The project at Buffalo Brook in Tasmania, was one of the first of the former Land & Water Australia’s Demonstration Sites. Working with landholders Biz and Lindsay Nicholson, Buffalo Brook was transformed. This is their story.
Biz and Lindsay’s ‘radical’ decision in 1986 to fence off Buffalo Brook paid almost instant dividends. The regrowth in the fenced off area was, in Lindsay’s words, ‘phenomenal’ and far more diverse than they had expected. This encouraged them to implement a whole farm plan that involved fencing off Buffalo Brook and some of its smaller tributaries, and reticulating the affected paddocks.
Many years later, Buffalo Brook is teeming with biodiversity. More than 40 species of native plants have regenerated naturally along its banks, including two species of eucalypt, and one acacia that were not seen on the property prior to fencing. Platypus, new populations of fish and many species of small birds have also returned to the waterway. Erosion has healed in all but a few areas, and although it was not monitored at the time, water quality appears to have improved significantly.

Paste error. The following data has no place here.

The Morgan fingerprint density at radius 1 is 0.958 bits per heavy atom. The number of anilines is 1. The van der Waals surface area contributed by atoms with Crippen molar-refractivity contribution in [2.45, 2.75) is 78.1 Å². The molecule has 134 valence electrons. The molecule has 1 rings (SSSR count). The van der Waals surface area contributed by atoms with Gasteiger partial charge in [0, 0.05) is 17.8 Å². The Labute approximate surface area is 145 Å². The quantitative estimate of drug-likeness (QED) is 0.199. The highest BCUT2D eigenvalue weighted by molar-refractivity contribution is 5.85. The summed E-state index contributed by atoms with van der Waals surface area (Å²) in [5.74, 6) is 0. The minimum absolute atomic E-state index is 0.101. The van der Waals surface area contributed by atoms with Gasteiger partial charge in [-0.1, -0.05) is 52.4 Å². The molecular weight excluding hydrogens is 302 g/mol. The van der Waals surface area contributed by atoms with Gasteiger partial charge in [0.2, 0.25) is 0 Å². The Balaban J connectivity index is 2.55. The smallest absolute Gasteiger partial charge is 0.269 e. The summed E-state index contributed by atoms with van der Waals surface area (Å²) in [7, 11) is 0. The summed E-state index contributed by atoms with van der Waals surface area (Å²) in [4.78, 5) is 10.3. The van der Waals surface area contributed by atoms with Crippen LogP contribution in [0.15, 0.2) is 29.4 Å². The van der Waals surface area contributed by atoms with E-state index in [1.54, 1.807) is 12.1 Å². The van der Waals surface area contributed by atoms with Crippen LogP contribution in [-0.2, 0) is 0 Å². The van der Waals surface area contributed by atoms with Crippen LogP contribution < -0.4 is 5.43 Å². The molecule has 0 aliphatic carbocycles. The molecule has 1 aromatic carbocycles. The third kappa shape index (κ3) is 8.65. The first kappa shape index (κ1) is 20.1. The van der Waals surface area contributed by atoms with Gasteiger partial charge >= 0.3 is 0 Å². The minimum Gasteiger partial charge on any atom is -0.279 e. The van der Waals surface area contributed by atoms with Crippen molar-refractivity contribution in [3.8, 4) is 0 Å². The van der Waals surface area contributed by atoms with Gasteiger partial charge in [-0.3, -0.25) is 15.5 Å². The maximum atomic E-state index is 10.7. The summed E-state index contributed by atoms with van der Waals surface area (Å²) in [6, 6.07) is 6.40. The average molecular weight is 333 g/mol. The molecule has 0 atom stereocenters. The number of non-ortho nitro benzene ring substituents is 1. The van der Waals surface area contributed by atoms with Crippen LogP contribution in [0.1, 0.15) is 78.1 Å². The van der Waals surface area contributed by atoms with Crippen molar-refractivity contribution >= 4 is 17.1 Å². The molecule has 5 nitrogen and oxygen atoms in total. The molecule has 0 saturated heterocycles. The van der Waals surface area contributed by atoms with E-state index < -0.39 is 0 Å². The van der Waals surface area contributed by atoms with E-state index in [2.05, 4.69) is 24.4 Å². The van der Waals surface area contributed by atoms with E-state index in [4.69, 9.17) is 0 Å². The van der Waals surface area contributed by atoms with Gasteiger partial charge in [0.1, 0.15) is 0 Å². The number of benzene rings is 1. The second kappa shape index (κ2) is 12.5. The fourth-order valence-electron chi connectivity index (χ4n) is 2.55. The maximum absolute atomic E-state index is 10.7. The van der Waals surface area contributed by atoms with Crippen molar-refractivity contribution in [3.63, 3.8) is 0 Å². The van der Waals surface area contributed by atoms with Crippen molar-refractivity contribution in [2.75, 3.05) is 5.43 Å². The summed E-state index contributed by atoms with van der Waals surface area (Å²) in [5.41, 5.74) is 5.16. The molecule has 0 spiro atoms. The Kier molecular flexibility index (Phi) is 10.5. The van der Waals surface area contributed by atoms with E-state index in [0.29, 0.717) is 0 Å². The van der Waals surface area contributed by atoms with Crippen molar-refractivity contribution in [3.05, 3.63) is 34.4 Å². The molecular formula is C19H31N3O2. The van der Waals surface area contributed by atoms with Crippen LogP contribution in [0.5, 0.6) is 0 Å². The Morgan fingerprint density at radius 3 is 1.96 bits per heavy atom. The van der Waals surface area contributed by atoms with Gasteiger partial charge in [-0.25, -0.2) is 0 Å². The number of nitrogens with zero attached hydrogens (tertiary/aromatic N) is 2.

The success of the revegetation led Biz and Lindsay to diversify their farm business, and they are now a supplier of native plants and seedlings to other landholders and organisations working to revegetate the landscape.
The Nicolson’s fencing program took four years to complete and cost approximately $23,000. The meandering nature of the stream, which required large numbers of end assemblies contributed to the relatively high cost of the fencing. Apart from Greening Australia funding for the first 400 metres, the Nicolsons paid for their fencing themselves.